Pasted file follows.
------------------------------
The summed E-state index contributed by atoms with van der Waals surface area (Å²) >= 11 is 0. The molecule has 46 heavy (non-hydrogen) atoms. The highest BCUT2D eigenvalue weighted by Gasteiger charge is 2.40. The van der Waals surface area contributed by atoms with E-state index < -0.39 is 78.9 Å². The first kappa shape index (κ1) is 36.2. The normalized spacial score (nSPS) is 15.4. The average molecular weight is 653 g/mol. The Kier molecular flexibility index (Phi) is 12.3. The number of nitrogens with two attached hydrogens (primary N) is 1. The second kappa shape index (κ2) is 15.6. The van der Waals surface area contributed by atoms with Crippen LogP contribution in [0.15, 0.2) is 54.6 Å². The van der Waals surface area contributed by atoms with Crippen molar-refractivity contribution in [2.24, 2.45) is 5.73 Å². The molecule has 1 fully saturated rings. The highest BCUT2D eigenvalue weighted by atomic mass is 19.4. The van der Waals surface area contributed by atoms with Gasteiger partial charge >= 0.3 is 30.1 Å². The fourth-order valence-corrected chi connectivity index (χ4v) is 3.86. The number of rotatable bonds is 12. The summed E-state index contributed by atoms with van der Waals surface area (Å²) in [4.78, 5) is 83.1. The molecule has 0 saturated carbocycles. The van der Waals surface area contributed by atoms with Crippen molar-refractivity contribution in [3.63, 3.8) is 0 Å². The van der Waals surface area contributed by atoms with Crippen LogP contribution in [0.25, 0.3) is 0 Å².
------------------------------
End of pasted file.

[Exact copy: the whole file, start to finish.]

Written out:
The summed E-state index contributed by atoms with van der Waals surface area (Å²) >= 11 is 0. The molecule has 46 heavy (non-hydrogen) atoms. The highest BCUT2D eigenvalue weighted by Gasteiger charge is 2.40. The van der Waals surface area contributed by atoms with E-state index < -0.39 is 78.9 Å². The first kappa shape index (κ1) is 36.2. The normalized spacial score (nSPS) is 15.4. The average molecular weight is 653 g/mol. The Kier molecular flexibility index (Phi) is 12.3. The number of nitrogens with two attached hydrogens (primary N) is 1. The second kappa shape index (κ2) is 15.6. The van der Waals surface area contributed by atoms with Crippen LogP contribution in [0.15, 0.2) is 54.6 Å². The van der Waals surface area contributed by atoms with Crippen molar-refractivity contribution in [2.24, 2.45) is 5.73 Å². The molecule has 1 fully saturated rings. The highest BCUT2D eigenvalue weighted by atomic mass is 19.4. The van der Waals surface area contributed by atoms with Gasteiger partial charge >= 0.3 is 30.1 Å². The fourth-order valence-corrected chi connectivity index (χ4v) is 3.86. The number of rotatable bonds is 12. The summed E-state index contributed by atoms with van der Waals surface area (Å²) in [4.78, 5) is 83.1. The molecule has 0 saturated carbocycles. The van der Waals surface area contributed by atoms with Crippen molar-refractivity contribution in [3.63, 3.8) is 0 Å². The van der Waals surface area contributed by atoms with Crippen LogP contribution in [0.25, 0.3) is 0 Å².